The problem I have always found when reading about The Souls is that there are so many people involved, both within the group and as satellites (or hangers-on - Wilfrid Scawen Blunt, I'm looking at you, you rat weasel). I was curious to see how a book from a specific angle would manage the large cast of characters. Amazingly, the Wyndham girls could be the answer as their lives touched upon all the others.
|The Wyndham Sisters (1897) John Singer Sargent|
|Madeline Wyndham, aged 16 Edward Burne-Jones|
The book reveals a world in flux much before the First World War, which itself would impact upon the Souls to a devastating extent. Through diaries and letters we have access to the thoughts of these three women, all educated, privileged and from the establishment. I felt this far more with the youngest sister, Pamela, who had access to the adult world through her eldest sister. When Pamela was barely into her teens, her sister Mary was a married woman and new mother, expressing her frustration at the separate role she was forced to take by society. For an active, social woman, becoming a mother meant removal and Mary wanted more. To be specific, Mary sometimes wanted Arthur Balfour...
Balfour, later the Prime Minister who hung Burne-Jones paintings in No.10, is a man of mystery. His unmarried state was always a matter of rumour and gossip and it is widely assumed now that he was gay and/or a hamophrodite . Mind you, he and Mary seemed to have gotten up to mischief, so make of that what you will. He also enjoyed spanking. The things you learn about former Prime Ministers!
|Pamela in 1895 by Violet Manners|
|Lady Elcho (1886) Edward Poynter|
One of the most beguiling things about the Souls is the way that they presented themselves. The women led the aesthetic fashion (as seen in Poynter's painting of Mary, above) and garnered both admiration and hostility for their choices. The flowing gowns complimented the Morris and Co interiors that they chose for their homes and their choice of painters reinforced their tastes to the public. Mary is wearing a vivid mustard dress that would not have looked out of place on Jane Morris twenty years earlier. Her sister, Madeline, shared Jane Morris' lover, Wilfrid Scawen Blunt. Lawks. I'm suprised she bothered when Harry Cust was part of her social circle...Queue gratuitous picture of Harry Cust....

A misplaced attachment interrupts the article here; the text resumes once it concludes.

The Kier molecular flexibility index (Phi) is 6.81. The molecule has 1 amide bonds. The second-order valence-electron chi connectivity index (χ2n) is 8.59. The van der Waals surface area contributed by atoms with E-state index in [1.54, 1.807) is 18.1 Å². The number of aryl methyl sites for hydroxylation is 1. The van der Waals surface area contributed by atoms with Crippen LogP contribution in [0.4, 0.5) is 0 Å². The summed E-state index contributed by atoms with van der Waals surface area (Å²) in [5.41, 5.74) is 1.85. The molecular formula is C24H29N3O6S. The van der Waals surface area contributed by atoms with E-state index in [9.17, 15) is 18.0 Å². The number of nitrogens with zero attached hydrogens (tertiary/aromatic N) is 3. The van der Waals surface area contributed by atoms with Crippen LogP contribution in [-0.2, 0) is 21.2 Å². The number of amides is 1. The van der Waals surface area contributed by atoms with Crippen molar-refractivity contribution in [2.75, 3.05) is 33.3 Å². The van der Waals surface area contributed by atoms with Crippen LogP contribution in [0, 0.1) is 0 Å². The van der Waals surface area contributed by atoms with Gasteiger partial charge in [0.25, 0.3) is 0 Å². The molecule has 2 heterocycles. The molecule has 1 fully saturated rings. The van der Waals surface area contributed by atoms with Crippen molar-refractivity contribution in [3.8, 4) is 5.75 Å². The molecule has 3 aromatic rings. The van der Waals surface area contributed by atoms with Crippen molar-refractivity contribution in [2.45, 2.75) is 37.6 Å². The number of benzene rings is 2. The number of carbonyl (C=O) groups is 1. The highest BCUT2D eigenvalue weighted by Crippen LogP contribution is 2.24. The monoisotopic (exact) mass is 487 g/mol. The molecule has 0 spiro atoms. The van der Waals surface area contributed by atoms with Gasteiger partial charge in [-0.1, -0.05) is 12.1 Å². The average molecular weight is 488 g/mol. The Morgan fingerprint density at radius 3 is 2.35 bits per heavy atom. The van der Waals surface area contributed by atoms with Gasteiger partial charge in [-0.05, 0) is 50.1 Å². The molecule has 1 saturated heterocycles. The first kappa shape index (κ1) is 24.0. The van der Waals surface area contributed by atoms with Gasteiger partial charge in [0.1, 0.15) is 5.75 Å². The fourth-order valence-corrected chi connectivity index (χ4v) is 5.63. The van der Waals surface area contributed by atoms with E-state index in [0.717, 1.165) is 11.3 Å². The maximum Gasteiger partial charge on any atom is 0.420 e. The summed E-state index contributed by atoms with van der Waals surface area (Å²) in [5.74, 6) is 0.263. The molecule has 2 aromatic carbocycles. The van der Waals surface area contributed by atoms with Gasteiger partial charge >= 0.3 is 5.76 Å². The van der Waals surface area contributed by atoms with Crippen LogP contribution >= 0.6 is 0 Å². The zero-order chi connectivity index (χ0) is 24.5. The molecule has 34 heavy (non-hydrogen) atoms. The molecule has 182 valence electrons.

|Swoony Harry Cust by Violet Manners|
I found the attitude towards sex within the group to be very interesting. Some criticism of them came from people who found their attitude to one another, between the men and the women, to be contrary and confusing - 'They were impossibly flirtatious with one another while publically advocating chastity'. The men and women of The Souls seem to exist in a state of sexual equality to some extent, talking about serious subjects and speaking to each other with a level of eyebrow-raising informality. At the same time they were keeping Mary and Arthur Balfour apart for fear of adultery and scandal, and were quite cautious of the notorious Harry Cust and his corset loosening ways. It seems contradictory but possibly they knew how far they could take the flirtation amongst themselves because they all understood the rules.
|Edward Wyndham Tennant (1915) John Singer Sargent|
I wish the story could end before we reach 1914, but of course to understand the Souls, you have to follow their children into the War. Sadly, you don't get to follow many of them back out again. As I have said before, I wonder if the dip in popularity of Pre-Raphaelites after the Edwardian period is because so many of its young champions died in the trenches. This lovely young chap above (Pamela's son) died the year this was drawn, together with many of his cousins and family friends. In one of the other Souls biographies, they have a diagram which Mr Walker and I refer to as the Wheel of Doom as it has a circular family tree of all Souls, which suddenly comes to an abrupt end. There is a terrible pathos in the sadness of the families, echoed across the country at the same time, as they had been so self-possessed and happy. The group that emerged in 1918 was a pale echo of what it had been and their influence was lost. It's easy to see why Pamela's son, Stephen Tennant, went so wild with his surviving generation in the 1920s.
|Arthur and Mary, 1925|
This is a wonderful book, full of the sisters' own words from diaries and letters. The anecdotes are wonderfully vivid and give an impression of an idyllic clique, wrapped up in each others lives and following a separate path from society. It also gives a clear picture of three women who were outwardly model Victorian wives, yet wrestled with the same problems we have today: motherhood, love, fidelity, loss. By centering the book on the Wyndham sisters, Renton has controlled the cast of characters and made it easy to remember who is married, who is committing adultery, who is related to Oscar Wilde's lover and who Harry Cust played naked tennis with. I need a book about that last point, by the way. Or a time machine.
I thoroughly recommend this book, it is a joy to read. Buy it from Amazon here (UK) or here (USA) or at your local bookseller.